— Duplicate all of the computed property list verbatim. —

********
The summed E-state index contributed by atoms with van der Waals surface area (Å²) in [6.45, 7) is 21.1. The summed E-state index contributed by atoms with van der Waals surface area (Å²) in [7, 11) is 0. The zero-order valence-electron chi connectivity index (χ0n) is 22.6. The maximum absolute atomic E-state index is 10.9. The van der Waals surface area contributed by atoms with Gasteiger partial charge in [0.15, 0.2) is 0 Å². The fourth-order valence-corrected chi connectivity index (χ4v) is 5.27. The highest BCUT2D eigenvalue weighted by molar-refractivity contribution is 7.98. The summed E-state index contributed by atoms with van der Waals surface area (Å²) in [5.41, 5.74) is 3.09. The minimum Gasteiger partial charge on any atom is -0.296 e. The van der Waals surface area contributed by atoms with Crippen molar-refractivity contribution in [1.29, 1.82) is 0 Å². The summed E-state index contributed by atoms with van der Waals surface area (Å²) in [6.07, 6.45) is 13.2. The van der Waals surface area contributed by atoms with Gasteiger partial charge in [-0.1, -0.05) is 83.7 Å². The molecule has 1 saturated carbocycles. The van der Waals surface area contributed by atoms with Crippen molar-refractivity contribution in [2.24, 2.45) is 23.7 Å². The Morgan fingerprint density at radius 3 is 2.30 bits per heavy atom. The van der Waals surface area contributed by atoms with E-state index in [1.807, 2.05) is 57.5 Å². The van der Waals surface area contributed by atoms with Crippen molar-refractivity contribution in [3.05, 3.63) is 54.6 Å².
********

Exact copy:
The summed E-state index contributed by atoms with van der Waals surface area (Å²) in [6.45, 7) is 21.1. The summed E-state index contributed by atoms with van der Waals surface area (Å²) in [7, 11) is 0. The zero-order valence-electron chi connectivity index (χ0n) is 22.6. The maximum absolute atomic E-state index is 10.9. The van der Waals surface area contributed by atoms with Gasteiger partial charge in [0.15, 0.2) is 0 Å². The fourth-order valence-corrected chi connectivity index (χ4v) is 5.27. The highest BCUT2D eigenvalue weighted by molar-refractivity contribution is 7.98. The summed E-state index contributed by atoms with van der Waals surface area (Å²) in [5.41, 5.74) is 3.09. The minimum Gasteiger partial charge on any atom is -0.296 e. The van der Waals surface area contributed by atoms with Crippen molar-refractivity contribution in [1.29, 1.82) is 0 Å². The summed E-state index contributed by atoms with van der Waals surface area (Å²) in [6.07, 6.45) is 13.2. The van der Waals surface area contributed by atoms with Gasteiger partial charge in [-0.1, -0.05) is 83.7 Å². The molecule has 1 saturated carbocycles. The van der Waals surface area contributed by atoms with Crippen molar-refractivity contribution in [2.24, 2.45) is 23.7 Å². The Morgan fingerprint density at radius 3 is 2.30 bits per heavy atom. The van der Waals surface area contributed by atoms with E-state index in [1.807, 2.05) is 57.5 Å². The van der Waals surface area contributed by atoms with Crippen molar-refractivity contribution in [3.05, 3.63) is 54.6 Å².